KENAN CHRISTIANSEN -
Published: January 2, 2014
“The Old Ways: A Journey on Foot” by Robert Macfarlane caps off a trilogy of books that examine the subtle links between landscape, history and the imagination. Having already ventured into wilds, high and low, this third book focuses on the ancient routes and countless communal pathways that mark the world, connecting people to places, one another and the landscapes they inhabit.
Below are edited excerpts from a correspondence with Mr. Macfarlane, 37, on traveling the old ways.
Q. What are the “old ways”?
All footpaths are “old ways” in that they’ve taken time to come into being, and have been formed by the passage of many feet. They’re communal landmarks in that sense. It’s tough, tending to impossible, to make a path on your own, save by walking it hundreds of times (as the land artist Richard Long has done). I chose to use the old ways partly because I was fascinated by this network of paths that joined with one another and covered much of the globe (a very different kind of worldwide web), and partly because they seemed to promise a way of walking deeply into, rather than just shallowly across, the landscape. That promise came good.
You’ve said you were “interested in wonder as a response to landscape.” What have the old ways taught you about wonder?
Over the years I walked, I was wonder-struck countless times by the sight of storm-light, sundown, high peaks or wild water, as well as by the behavior of creatures and people. But I was also brought to reflect on the darker relationship between walking and despair. Several of the long-distance walkers I write about — the Victorian George Borrow, who suffered from what he memorably called “the Horrors”; or the poet Edward Thomas — walked to outstride their depressions, and leave their black dogs behind on the path. It didn’t always work for them.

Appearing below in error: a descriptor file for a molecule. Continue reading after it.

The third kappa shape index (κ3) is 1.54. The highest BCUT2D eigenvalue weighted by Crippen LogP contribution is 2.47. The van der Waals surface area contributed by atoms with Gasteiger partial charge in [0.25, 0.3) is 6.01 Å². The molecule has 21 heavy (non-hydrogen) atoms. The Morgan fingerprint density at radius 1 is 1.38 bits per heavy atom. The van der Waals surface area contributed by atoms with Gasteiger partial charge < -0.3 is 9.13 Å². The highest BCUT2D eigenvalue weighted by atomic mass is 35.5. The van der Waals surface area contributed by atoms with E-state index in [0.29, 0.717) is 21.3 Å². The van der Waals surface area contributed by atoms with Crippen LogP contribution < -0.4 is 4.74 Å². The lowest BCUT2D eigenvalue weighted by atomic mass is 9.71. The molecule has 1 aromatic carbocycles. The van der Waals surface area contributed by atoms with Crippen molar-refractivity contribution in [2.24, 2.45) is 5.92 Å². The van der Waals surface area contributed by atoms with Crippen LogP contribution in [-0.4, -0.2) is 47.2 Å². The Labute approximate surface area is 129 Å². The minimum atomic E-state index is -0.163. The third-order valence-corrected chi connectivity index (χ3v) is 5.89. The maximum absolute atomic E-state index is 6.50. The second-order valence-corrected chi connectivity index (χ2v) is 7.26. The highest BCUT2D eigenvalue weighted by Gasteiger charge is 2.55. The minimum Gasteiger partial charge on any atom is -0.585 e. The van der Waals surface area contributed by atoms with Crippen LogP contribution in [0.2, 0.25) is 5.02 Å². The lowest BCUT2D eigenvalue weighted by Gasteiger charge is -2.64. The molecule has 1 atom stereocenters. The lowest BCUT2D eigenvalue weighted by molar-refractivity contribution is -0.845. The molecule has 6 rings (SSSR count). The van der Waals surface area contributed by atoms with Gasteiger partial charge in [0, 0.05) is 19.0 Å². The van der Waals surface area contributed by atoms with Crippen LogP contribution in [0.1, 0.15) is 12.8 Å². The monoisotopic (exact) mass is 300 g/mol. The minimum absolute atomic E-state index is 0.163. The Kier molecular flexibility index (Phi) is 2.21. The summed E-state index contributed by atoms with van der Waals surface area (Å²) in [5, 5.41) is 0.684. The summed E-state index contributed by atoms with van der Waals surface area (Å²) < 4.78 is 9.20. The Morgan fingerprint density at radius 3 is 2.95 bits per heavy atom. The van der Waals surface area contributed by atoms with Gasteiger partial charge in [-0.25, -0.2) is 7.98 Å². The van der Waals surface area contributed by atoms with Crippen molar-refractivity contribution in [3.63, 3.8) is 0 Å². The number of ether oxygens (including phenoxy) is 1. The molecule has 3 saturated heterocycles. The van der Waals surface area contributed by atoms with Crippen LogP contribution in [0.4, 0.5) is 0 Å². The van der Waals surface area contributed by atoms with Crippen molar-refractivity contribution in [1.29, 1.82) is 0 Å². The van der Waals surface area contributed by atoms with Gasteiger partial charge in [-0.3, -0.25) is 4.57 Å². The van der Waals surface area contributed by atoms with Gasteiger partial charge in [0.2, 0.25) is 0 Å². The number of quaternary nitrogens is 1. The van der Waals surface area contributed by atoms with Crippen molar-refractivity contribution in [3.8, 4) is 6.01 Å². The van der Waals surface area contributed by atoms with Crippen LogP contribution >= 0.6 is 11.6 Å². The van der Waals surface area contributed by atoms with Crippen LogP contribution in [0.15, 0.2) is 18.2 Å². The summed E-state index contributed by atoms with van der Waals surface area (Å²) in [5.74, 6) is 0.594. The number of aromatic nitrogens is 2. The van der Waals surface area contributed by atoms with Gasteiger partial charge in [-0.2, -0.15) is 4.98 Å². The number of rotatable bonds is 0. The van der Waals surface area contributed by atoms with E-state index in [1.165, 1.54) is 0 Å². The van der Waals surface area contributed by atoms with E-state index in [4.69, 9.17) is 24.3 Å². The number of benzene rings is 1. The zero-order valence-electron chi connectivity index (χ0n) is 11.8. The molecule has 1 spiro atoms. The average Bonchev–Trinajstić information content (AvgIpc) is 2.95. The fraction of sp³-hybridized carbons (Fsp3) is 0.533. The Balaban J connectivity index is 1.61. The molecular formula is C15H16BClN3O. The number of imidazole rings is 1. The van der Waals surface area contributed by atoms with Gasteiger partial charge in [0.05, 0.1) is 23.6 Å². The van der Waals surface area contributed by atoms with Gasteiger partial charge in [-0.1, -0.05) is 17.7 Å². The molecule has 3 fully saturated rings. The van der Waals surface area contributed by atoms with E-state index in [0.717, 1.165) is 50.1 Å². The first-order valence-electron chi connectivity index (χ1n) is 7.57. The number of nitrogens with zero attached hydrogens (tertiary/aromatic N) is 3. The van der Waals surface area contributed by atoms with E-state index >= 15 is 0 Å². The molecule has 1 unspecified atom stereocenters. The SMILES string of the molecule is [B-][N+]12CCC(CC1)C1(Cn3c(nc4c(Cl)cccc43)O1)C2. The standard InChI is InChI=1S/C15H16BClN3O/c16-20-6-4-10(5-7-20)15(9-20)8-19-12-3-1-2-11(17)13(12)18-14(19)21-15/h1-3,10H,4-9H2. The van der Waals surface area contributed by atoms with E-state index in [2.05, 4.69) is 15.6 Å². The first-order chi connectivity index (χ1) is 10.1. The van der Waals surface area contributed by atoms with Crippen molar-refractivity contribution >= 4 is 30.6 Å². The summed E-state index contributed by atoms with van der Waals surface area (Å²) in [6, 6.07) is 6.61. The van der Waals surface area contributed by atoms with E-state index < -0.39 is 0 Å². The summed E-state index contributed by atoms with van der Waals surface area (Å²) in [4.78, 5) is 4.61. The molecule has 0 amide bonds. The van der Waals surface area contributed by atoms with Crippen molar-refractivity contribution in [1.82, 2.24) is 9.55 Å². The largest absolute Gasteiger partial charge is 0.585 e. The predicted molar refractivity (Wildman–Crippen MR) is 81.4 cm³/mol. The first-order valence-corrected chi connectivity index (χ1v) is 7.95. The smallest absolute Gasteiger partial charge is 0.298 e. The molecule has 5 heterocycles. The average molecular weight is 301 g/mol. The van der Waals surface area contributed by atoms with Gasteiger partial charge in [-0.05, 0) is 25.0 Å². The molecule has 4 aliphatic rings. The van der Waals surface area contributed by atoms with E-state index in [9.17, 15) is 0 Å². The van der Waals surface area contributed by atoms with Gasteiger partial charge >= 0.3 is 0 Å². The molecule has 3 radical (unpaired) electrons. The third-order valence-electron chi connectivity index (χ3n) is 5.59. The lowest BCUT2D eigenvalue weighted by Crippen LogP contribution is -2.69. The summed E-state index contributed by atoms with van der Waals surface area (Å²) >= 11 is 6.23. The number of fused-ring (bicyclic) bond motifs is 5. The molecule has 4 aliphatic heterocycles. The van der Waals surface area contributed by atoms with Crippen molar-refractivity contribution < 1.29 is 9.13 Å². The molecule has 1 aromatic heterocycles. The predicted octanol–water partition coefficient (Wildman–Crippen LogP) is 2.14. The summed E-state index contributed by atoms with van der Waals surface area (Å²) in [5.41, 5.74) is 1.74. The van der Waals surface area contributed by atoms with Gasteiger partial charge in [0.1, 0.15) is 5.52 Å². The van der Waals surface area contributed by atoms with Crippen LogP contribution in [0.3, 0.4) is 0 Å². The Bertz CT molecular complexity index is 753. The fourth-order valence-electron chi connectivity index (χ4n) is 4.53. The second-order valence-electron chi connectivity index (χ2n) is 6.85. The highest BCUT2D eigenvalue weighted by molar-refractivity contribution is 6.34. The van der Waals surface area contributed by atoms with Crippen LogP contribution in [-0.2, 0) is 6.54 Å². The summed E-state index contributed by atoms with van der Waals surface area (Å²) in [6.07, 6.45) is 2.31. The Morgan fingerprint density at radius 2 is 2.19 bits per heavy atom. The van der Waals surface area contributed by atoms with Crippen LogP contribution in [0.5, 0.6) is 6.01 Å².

Are there particular routes renowned for producing mental or emotional states?
Among the most powerful old ways I know are the ancient routes of pilgrimage: the roads leading to Santiago de Compostela, say, or the paths that circle the sacred peaks of the Himalayas (Kailash, Minya Konka) and along which Buddhist pilgrims perform their arduous koras.
How else do travelers respond to landscape?
Everywhere I walked — in the Hebrides, the West Bank, Sichuan, Spain, the chalk downs of southern England — I met people for whom walking was a means of making sense of themselves and of the world. Scottish islanders who instead of feeling culturally marginal walked their way into intimacy with their remarkable home landscapes; Palestinians who used path-following to discover direction and worth in a political context of disorientation and disturbance. Conservationists for whom the “foot-transect” was an indispensable means of data collection.
Why not just drive?
Ha! Well, many of Chaucer’s pilgrims traveled on horseback; while the hajj to Mecca now involves air travel for the majority of pilgrims. But there are two obvious differences between walking and vehicular travel. The first is that walking is a full-body experience; mind and body function inseparably, such that thought becomes both site-specific and motion-sensitive. The second is that on foot you are unshielded from the world. There is no sheltering glass or steel between you and the weather, and whoever or whatever you might encounter. Walking a path, you greet or chat with the people you meet: I can’t remember ever having flagged down a stranger’s car on the other side of the highway to talk things over.
Which paths would you like to walk?
There are hundreds of them, and more suggestions come each week. Right now, however, I’m pretty much happily homebound by my son, who turned 1 year late last month. The day before I write this, though, he took his first two steps.